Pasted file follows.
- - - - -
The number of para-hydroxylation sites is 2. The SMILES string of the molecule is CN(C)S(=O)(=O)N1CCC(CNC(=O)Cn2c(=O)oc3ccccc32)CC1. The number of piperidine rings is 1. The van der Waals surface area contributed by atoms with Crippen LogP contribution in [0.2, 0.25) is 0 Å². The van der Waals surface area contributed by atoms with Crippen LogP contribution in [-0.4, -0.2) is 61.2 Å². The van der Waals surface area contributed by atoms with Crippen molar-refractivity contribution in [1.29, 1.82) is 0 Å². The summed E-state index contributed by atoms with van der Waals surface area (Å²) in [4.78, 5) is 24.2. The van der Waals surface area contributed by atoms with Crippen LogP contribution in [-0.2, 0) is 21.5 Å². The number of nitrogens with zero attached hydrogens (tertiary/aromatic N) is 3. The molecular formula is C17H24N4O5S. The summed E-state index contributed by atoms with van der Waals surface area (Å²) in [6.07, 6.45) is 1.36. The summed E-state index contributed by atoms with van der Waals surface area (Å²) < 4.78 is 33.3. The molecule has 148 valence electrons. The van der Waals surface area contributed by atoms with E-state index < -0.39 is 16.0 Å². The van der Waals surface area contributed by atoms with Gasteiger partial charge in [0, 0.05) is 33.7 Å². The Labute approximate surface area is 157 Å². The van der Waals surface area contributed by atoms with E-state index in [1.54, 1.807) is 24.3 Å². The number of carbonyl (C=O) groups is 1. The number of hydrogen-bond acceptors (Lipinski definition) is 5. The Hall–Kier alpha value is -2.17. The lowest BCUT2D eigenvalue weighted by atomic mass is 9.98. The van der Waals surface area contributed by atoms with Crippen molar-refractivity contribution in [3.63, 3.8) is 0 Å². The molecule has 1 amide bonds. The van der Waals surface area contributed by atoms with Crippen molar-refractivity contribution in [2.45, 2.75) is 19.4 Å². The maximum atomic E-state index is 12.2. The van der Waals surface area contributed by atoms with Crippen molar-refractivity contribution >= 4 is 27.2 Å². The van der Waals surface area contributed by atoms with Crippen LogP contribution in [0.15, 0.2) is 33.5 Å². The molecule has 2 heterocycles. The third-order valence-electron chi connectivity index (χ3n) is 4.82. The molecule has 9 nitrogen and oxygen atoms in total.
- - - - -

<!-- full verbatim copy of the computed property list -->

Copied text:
The number of para-hydroxylation sites is 2. The SMILES string of the molecule is CN(C)S(=O)(=O)N1CCC(CNC(=O)Cn2c(=O)oc3ccccc32)CC1. The number of piperidine rings is 1. The van der Waals surface area contributed by atoms with Crippen LogP contribution in [0.2, 0.25) is 0 Å². The van der Waals surface area contributed by atoms with Crippen LogP contribution in [-0.4, -0.2) is 61.2 Å². The van der Waals surface area contributed by atoms with Crippen molar-refractivity contribution in [1.29, 1.82) is 0 Å². The summed E-state index contributed by atoms with van der Waals surface area (Å²) in [4.78, 5) is 24.2. The van der Waals surface area contributed by atoms with Crippen LogP contribution in [-0.2, 0) is 21.5 Å². The number of nitrogens with zero attached hydrogens (tertiary/aromatic N) is 3. The molecular formula is C17H24N4O5S. The summed E-state index contributed by atoms with van der Waals surface area (Å²) in [6.07, 6.45) is 1.36. The summed E-state index contributed by atoms with van der Waals surface area (Å²) < 4.78 is 33.3. The molecule has 148 valence electrons. The van der Waals surface area contributed by atoms with E-state index < -0.39 is 16.0 Å². The van der Waals surface area contributed by atoms with Gasteiger partial charge in [0, 0.05) is 33.7 Å². The Labute approximate surface area is 157 Å². The van der Waals surface area contributed by atoms with E-state index in [1.54, 1.807) is 24.3 Å². The number of carbonyl (C=O) groups is 1. The number of hydrogen-bond acceptors (Lipinski definition) is 5. The Hall–Kier alpha value is -2.17. The lowest BCUT2D eigenvalue weighted by atomic mass is 9.98. The van der Waals surface area contributed by atoms with Crippen molar-refractivity contribution in [3.63, 3.8) is 0 Å². The molecule has 1 amide bonds. The van der Waals surface area contributed by atoms with Crippen molar-refractivity contribution in [2.45, 2.75) is 19.4 Å². The maximum atomic E-state index is 12.2. The van der Waals surface area contributed by atoms with Crippen molar-refractivity contribution >= 4 is 27.2 Å². The van der Waals surface area contributed by atoms with Crippen LogP contribution in [0.15, 0.2) is 33.5 Å². The molecule has 2 heterocycles. The third-order valence-electron chi connectivity index (χ3n) is 4.82. The molecule has 9 nitrogen and oxygen atoms in total.